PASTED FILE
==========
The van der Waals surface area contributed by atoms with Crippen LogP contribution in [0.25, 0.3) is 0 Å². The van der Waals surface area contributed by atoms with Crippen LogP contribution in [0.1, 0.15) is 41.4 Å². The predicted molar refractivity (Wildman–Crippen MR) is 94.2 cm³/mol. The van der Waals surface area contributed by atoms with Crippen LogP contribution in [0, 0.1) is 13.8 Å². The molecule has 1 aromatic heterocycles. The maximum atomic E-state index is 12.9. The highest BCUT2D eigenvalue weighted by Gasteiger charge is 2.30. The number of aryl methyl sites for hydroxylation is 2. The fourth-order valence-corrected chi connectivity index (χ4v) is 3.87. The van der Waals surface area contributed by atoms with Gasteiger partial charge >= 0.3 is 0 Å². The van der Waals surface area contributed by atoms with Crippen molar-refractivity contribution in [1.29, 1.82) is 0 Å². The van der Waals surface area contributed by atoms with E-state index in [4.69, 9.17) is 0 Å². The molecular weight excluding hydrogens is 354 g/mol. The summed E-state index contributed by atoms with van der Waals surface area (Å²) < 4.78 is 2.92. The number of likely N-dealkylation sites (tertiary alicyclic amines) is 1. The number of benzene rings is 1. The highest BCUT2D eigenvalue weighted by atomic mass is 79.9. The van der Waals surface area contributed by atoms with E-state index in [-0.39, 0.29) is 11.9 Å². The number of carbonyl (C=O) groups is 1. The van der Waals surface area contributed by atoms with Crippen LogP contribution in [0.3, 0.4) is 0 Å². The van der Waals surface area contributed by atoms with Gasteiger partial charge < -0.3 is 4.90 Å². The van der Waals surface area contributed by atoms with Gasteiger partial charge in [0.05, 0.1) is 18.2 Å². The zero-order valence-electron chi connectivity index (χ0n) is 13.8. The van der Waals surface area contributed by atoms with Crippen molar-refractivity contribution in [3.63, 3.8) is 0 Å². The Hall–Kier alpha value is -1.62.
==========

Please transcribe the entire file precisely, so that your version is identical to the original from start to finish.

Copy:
The van der Waals surface area contributed by atoms with Crippen LogP contribution in [0.25, 0.3) is 0 Å². The van der Waals surface area contributed by atoms with Crippen LogP contribution in [0.1, 0.15) is 41.4 Å². The predicted molar refractivity (Wildman–Crippen MR) is 94.2 cm³/mol. The van der Waals surface area contributed by atoms with Crippen LogP contribution in [0, 0.1) is 13.8 Å². The molecule has 1 aromatic heterocycles. The maximum atomic E-state index is 12.9. The highest BCUT2D eigenvalue weighted by Gasteiger charge is 2.30. The number of aryl methyl sites for hydroxylation is 2. The fourth-order valence-corrected chi connectivity index (χ4v) is 3.87. The van der Waals surface area contributed by atoms with Gasteiger partial charge >= 0.3 is 0 Å². The van der Waals surface area contributed by atoms with Crippen molar-refractivity contribution in [1.29, 1.82) is 0 Å². The van der Waals surface area contributed by atoms with E-state index in [4.69, 9.17) is 0 Å². The molecular weight excluding hydrogens is 354 g/mol. The summed E-state index contributed by atoms with van der Waals surface area (Å²) < 4.78 is 2.92. The number of likely N-dealkylation sites (tertiary alicyclic amines) is 1. The number of benzene rings is 1. The highest BCUT2D eigenvalue weighted by atomic mass is 79.9. The van der Waals surface area contributed by atoms with E-state index in [-0.39, 0.29) is 11.9 Å². The number of carbonyl (C=O) groups is 1. The van der Waals surface area contributed by atoms with Crippen LogP contribution in [0.3, 0.4) is 0 Å². The van der Waals surface area contributed by atoms with Gasteiger partial charge < -0.3 is 4.90 Å². The van der Waals surface area contributed by atoms with Gasteiger partial charge in [0.05, 0.1) is 18.2 Å². The zero-order valence-electron chi connectivity index (χ0n) is 13.8. The van der Waals surface area contributed by atoms with Crippen molar-refractivity contribution in [3.63, 3.8) is 0 Å². The Hall–Kier alpha value is -1.62.